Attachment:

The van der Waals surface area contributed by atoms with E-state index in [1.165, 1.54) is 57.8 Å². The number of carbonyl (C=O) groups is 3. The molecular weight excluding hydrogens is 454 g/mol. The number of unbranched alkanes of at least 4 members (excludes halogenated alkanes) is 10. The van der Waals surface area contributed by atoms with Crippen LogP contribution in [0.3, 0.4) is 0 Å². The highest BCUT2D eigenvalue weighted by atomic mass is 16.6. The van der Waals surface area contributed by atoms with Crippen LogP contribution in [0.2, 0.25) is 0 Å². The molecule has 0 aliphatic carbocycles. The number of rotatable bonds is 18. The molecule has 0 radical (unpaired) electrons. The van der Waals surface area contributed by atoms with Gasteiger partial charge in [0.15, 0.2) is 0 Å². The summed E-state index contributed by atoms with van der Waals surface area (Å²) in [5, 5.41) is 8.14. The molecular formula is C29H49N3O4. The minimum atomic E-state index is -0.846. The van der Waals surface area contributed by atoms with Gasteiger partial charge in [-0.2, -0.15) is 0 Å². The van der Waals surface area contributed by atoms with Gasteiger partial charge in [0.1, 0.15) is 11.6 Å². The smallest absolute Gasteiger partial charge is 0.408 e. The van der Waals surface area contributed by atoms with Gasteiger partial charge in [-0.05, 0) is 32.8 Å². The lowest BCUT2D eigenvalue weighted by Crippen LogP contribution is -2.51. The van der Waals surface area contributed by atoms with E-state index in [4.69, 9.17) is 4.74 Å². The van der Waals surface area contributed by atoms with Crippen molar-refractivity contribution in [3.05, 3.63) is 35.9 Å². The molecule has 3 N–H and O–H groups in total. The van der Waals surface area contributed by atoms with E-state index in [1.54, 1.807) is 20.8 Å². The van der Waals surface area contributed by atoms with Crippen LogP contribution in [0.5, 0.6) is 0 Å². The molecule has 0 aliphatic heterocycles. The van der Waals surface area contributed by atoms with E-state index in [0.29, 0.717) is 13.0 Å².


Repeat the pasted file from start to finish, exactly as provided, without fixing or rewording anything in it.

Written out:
The van der Waals surface area contributed by atoms with E-state index in [1.165, 1.54) is 57.8 Å². The number of carbonyl (C=O) groups is 3. The molecular weight excluding hydrogens is 454 g/mol. The number of unbranched alkanes of at least 4 members (excludes halogenated alkanes) is 10. The van der Waals surface area contributed by atoms with Crippen LogP contribution in [0.3, 0.4) is 0 Å². The highest BCUT2D eigenvalue weighted by atomic mass is 16.6. The van der Waals surface area contributed by atoms with Crippen LogP contribution in [0.2, 0.25) is 0 Å². The molecule has 0 aliphatic carbocycles. The number of rotatable bonds is 18. The molecule has 0 radical (unpaired) electrons. The van der Waals surface area contributed by atoms with Gasteiger partial charge in [0.15, 0.2) is 0 Å². The summed E-state index contributed by atoms with van der Waals surface area (Å²) in [5, 5.41) is 8.14. The molecular formula is C29H49N3O4. The minimum atomic E-state index is -0.846. The van der Waals surface area contributed by atoms with Gasteiger partial charge in [-0.2, -0.15) is 0 Å². The van der Waals surface area contributed by atoms with Gasteiger partial charge in [0.1, 0.15) is 11.6 Å². The smallest absolute Gasteiger partial charge is 0.408 e. The van der Waals surface area contributed by atoms with Gasteiger partial charge in [-0.05, 0) is 32.8 Å². The lowest BCUT2D eigenvalue weighted by Crippen LogP contribution is -2.51. The van der Waals surface area contributed by atoms with E-state index in [4.69, 9.17) is 4.74 Å². The van der Waals surface area contributed by atoms with Crippen molar-refractivity contribution in [3.05, 3.63) is 35.9 Å². The molecule has 3 N–H and O–H groups in total. The van der Waals surface area contributed by atoms with E-state index in [1.54, 1.807) is 20.8 Å². The van der Waals surface area contributed by atoms with Crippen LogP contribution in [0.5, 0.6) is 0 Å². The molecule has 0 aliphatic heterocycles. The van der Waals surface area contributed by atoms with E-state index in [0.29, 0.717) is 13.0 Å².